Since President Donald Trump’s inauguration, Jared Kushner has served as the administration’s point person in the Middle East, eclipsing even the secretary of state in some meetings with foreign leaders.
But when it comes to the historic opening of the U.S. Embassy in Jerusalem on Monday, a move Kushner championed behind the scenes, the president’s son-in-law will be on the ground as an attendee of the U.S. delegation, not as its leader.
That position will be filled by Deputy Secretary of State John Sullivan. It is “normal protocol” for the highest-level official in attendance to act as the leader of the delegation. And Sullivan technically outranks Kushner, a senior White House adviser.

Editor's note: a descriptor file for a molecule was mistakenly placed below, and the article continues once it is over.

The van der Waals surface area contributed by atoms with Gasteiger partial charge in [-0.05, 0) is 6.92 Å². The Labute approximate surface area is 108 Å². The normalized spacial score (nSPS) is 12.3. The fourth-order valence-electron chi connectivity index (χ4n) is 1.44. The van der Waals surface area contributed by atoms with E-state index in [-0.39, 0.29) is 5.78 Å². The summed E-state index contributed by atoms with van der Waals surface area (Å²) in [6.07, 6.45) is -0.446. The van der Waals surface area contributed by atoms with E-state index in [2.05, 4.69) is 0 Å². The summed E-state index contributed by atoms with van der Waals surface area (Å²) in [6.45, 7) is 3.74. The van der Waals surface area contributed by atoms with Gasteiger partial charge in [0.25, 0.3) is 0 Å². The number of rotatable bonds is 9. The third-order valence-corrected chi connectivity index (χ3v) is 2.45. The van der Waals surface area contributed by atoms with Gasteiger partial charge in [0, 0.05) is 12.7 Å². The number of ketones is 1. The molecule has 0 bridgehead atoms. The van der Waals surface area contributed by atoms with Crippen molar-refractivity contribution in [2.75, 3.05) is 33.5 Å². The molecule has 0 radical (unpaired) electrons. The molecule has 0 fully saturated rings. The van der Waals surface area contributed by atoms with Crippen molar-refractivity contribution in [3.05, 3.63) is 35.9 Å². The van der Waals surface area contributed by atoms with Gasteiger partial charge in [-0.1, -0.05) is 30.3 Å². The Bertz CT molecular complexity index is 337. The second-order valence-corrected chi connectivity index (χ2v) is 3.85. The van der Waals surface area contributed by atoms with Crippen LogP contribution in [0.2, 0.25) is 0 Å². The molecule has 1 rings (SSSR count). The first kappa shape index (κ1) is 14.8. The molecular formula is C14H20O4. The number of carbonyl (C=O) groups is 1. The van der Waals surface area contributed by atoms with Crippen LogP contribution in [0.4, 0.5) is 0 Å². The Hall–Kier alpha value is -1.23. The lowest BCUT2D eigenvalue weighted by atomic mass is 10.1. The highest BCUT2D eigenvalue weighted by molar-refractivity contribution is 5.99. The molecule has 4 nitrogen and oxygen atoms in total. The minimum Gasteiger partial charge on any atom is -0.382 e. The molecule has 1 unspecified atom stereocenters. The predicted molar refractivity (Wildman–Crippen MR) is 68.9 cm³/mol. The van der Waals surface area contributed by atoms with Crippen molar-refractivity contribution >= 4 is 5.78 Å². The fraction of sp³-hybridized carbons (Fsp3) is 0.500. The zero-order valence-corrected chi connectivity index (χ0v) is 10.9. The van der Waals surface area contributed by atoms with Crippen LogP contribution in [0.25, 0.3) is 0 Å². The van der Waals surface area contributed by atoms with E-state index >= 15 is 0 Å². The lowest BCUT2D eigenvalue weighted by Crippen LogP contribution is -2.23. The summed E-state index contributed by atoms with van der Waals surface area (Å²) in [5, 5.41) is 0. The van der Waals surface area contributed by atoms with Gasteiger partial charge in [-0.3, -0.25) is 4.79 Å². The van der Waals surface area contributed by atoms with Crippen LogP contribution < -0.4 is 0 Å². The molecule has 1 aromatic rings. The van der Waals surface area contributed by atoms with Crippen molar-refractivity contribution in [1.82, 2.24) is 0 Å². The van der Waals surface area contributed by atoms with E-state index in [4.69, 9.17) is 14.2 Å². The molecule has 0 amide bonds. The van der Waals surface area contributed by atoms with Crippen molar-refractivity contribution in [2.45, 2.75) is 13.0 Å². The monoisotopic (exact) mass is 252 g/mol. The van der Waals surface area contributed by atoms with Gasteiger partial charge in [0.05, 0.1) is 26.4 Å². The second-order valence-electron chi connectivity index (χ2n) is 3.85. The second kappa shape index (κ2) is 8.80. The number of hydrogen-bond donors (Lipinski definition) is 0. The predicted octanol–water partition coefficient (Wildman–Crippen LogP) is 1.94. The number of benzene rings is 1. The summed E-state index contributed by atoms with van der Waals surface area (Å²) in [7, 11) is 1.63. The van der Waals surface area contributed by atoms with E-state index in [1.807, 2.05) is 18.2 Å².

But the line-up for Monday’s embassy opening — a signature Trump policy that makes good on a campaign promise but could threaten an already moribund peace process — was interpreted by tea-leaf readers in the region as a sign that Secretary of State Mike Pompeo plans to assert himself in the Middle East in a way that his predecessor, Rex Tillerson, never did.
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